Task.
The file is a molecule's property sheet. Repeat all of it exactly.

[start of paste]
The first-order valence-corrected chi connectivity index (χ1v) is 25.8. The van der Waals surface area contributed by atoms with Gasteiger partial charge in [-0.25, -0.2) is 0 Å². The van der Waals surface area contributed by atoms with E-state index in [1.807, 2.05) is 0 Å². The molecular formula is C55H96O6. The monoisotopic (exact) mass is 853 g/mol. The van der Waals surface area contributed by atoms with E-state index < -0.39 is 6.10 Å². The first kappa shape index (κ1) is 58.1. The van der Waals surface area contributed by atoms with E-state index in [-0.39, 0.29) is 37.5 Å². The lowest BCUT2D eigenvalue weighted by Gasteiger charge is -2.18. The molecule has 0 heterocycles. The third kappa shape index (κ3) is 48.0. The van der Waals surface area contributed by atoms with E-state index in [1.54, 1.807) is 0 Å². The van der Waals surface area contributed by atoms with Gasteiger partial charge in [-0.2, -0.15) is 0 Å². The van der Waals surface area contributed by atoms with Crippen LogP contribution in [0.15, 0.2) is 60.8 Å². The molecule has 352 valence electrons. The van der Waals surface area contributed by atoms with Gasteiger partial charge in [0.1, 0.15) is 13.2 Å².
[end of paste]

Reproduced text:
The first-order valence-corrected chi connectivity index (χ1v) is 25.8. The van der Waals surface area contributed by atoms with Gasteiger partial charge in [-0.25, -0.2) is 0 Å². The van der Waals surface area contributed by atoms with E-state index in [1.807, 2.05) is 0 Å². The molecular formula is C55H96O6. The monoisotopic (exact) mass is 853 g/mol. The van der Waals surface area contributed by atoms with E-state index < -0.39 is 6.10 Å². The first kappa shape index (κ1) is 58.1. The van der Waals surface area contributed by atoms with E-state index in [-0.39, 0.29) is 37.5 Å². The lowest BCUT2D eigenvalue weighted by Gasteiger charge is -2.18. The molecule has 0 heterocycles. The third kappa shape index (κ3) is 48.0. The van der Waals surface area contributed by atoms with E-state index in [1.54, 1.807) is 0 Å². The van der Waals surface area contributed by atoms with Gasteiger partial charge in [-0.2, -0.15) is 0 Å². The van der Waals surface area contributed by atoms with Crippen LogP contribution in [0.15, 0.2) is 60.8 Å². The molecule has 352 valence electrons. The van der Waals surface area contributed by atoms with Gasteiger partial charge in [0.1, 0.15) is 13.2 Å².